Indoor Cannabis Growing for the Wintertime

Seasonal Indoor Cannabis Growing Advice

indoor cannabis growing, growers

Contrary to popular belief, indoor cannabis growing also has its challenges with the changing of the seasons. These challenges occur no matter how well built and insulated growers make their grow room design. As such, the weather and temperature in the outdoors greatly effect these carefully controlled indoor climates. Nonetheless, the industrious cannabis growers can offset these climactic fluctuations. Even more, they can often times harness these seasonal changes to work towards successful horticulture plans and a bountiful harvest.

Here are is some valuable advice on running indoor cannabis growing operations during the wintertime:

CO2 Enrichment

The effectiveness of CO2 enrichment for indoor cannabis growing is dependent upon several factors. These factors include: the infrastructure of the room, the use of air conditioning, lighting logistics, as well as the type of CO2 emission device. It’s important to note, however, that all of these variables interact with fluctuations emanaindoor cannabis growing, growersting from the outdoor climate. Let’s start with warm summer months. In these times, AC units and exhaust fans in have to work overtime to keep grow room temperatures at an ideal state. This happens regardless of CO2 enrichment.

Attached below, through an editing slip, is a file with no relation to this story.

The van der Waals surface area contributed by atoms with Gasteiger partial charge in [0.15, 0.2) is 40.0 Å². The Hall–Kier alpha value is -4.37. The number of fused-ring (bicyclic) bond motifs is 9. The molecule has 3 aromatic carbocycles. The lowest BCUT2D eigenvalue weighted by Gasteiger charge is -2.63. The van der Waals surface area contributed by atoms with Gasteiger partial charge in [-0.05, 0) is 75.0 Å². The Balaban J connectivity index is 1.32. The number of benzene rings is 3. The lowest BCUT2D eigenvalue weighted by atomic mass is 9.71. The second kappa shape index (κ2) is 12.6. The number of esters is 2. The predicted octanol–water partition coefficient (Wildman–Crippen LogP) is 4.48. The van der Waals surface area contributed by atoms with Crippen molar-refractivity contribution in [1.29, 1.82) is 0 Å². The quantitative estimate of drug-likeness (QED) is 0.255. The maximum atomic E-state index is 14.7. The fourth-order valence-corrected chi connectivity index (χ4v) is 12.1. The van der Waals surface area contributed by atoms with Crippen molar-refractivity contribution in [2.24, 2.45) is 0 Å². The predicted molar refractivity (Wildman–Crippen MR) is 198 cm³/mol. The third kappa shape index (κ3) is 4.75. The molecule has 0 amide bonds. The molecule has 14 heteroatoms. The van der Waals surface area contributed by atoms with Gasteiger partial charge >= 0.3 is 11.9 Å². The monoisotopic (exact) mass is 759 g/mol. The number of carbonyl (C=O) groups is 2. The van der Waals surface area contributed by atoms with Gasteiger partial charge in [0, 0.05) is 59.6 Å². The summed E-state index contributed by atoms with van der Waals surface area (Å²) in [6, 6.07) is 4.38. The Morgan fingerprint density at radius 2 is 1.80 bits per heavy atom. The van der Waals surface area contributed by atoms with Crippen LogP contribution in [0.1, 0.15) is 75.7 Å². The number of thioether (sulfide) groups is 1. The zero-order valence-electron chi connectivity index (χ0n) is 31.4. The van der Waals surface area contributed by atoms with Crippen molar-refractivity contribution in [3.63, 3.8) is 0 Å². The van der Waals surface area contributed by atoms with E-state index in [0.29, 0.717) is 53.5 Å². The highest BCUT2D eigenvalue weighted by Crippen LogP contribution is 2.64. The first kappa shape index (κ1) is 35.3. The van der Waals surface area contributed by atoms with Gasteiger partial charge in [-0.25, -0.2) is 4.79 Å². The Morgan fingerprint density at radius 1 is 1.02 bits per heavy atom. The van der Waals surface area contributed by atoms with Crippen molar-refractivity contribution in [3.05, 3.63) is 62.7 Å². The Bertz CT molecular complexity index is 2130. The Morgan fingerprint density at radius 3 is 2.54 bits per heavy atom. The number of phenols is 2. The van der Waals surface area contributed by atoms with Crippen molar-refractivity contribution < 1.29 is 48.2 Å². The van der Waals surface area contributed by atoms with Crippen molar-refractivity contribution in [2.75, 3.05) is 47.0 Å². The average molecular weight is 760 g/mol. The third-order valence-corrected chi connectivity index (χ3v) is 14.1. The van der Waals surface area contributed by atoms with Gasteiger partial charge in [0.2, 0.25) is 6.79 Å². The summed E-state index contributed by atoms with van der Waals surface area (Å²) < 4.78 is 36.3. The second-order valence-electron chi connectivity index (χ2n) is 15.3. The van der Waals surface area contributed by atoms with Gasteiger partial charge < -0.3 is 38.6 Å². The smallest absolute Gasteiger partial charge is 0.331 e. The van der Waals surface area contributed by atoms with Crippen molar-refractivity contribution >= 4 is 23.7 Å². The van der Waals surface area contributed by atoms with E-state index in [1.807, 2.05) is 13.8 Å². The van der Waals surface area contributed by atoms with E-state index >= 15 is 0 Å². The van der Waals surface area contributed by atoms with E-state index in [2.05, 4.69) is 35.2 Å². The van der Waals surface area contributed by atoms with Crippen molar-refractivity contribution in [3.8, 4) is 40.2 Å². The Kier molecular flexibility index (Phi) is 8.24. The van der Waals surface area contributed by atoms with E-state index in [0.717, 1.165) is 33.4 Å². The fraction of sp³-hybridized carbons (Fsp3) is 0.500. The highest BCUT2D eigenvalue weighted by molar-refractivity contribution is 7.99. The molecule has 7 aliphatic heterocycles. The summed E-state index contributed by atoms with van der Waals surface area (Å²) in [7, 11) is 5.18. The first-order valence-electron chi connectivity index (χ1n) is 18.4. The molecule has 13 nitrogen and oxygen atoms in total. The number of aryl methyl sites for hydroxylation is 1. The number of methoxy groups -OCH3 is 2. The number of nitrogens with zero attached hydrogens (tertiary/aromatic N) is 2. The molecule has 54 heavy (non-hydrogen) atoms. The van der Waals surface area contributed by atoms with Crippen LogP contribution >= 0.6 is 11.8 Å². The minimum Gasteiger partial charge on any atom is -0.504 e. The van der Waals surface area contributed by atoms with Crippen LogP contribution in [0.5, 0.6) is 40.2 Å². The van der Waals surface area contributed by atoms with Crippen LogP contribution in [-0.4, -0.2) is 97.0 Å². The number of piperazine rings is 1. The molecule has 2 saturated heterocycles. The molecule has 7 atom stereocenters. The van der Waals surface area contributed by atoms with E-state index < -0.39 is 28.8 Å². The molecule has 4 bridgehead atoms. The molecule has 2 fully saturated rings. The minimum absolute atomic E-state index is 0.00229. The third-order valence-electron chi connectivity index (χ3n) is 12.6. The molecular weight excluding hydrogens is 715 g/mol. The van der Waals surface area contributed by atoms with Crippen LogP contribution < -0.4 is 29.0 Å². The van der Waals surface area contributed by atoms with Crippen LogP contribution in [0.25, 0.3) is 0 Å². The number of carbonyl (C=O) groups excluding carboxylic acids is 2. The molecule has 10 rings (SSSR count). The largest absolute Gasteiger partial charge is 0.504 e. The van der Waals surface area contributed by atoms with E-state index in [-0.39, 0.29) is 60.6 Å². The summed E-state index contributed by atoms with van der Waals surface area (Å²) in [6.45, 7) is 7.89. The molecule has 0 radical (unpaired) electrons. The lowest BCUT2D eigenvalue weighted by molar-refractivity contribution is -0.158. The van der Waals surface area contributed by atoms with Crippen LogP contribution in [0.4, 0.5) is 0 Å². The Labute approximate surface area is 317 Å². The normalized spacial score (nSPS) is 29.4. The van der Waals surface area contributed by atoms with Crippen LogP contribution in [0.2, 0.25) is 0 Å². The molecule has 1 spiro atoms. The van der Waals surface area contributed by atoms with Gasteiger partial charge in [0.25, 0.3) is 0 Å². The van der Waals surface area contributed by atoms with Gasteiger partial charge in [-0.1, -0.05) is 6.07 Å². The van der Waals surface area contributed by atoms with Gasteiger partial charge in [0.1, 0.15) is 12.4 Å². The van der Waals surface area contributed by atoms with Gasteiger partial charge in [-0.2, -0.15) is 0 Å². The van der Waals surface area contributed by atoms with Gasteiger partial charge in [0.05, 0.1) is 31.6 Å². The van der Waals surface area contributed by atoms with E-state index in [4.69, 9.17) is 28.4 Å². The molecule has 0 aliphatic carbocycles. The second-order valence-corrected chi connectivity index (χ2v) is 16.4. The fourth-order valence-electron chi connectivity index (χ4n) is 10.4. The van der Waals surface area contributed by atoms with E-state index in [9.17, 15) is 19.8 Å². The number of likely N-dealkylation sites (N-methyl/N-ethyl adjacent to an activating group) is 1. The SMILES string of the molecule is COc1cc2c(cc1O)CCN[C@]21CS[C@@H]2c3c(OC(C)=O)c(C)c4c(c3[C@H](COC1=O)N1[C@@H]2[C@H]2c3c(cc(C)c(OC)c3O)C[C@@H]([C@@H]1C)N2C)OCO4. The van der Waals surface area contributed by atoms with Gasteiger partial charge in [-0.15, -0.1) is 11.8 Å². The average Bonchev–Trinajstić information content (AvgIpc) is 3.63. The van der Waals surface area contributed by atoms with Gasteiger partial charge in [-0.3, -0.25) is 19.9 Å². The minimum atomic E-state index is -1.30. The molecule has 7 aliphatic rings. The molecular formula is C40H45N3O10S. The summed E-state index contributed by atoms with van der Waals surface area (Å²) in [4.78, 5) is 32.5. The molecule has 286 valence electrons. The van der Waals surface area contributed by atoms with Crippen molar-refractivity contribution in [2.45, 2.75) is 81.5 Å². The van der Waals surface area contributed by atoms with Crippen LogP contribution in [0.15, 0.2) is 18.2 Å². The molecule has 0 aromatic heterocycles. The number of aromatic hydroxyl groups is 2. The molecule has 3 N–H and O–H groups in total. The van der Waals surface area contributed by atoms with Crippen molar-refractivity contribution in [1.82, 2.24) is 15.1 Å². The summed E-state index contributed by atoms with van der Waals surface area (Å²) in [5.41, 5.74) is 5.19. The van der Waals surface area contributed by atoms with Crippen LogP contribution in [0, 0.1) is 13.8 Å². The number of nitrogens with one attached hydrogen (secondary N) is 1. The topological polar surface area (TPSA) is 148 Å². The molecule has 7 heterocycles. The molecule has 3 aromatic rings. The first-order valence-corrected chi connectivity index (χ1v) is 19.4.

The winter months allow for much more versatility concerning the use of CO2 with indoor gardening. Because, the winter weather plays an essential role in keeping temperatures cool in grow rooms. With the flexibility afforded by winter temperatures, indoor cannabis growers should choose their CO2 enrichment systems in conjunction with their specific needs.

Sealed Rooms

With sealed grow rooms that continue to use AC in the winter months, growers have the option of using the notoriously warm propane CO2 burners. They can do this without overheating their rooms or overworking their AC units. Propane CO2 burners are beneficial largely from a convenience standpoint. To this end, propane tanks can be filled at almost any gas station. Conversely, actual CO2 tanks must be filled at specialty shops.

Traditional Exhaust Setups

Let’s look to the more novice and traditional exhaust-based indoor cannabis cultivation setup. In this case, CO2 enrichment is often not even an option for indoor gardening in the warm summer months. Within this framework, environmental controllers dictate whether the exhaust is pulling air out of the room. Similarly, growers control if the exhaust is off and the CO2 emission device is operational. As such, these environmental controllers are dictated by temperature and humidity levels. Therefore, cooler temperatures allow for more CO2 emission with less use of the exhaust. In either scenario, the winter temperatures of December will allow for a more constant level of high CO2 PPMS in any indoor grow room.

Humidity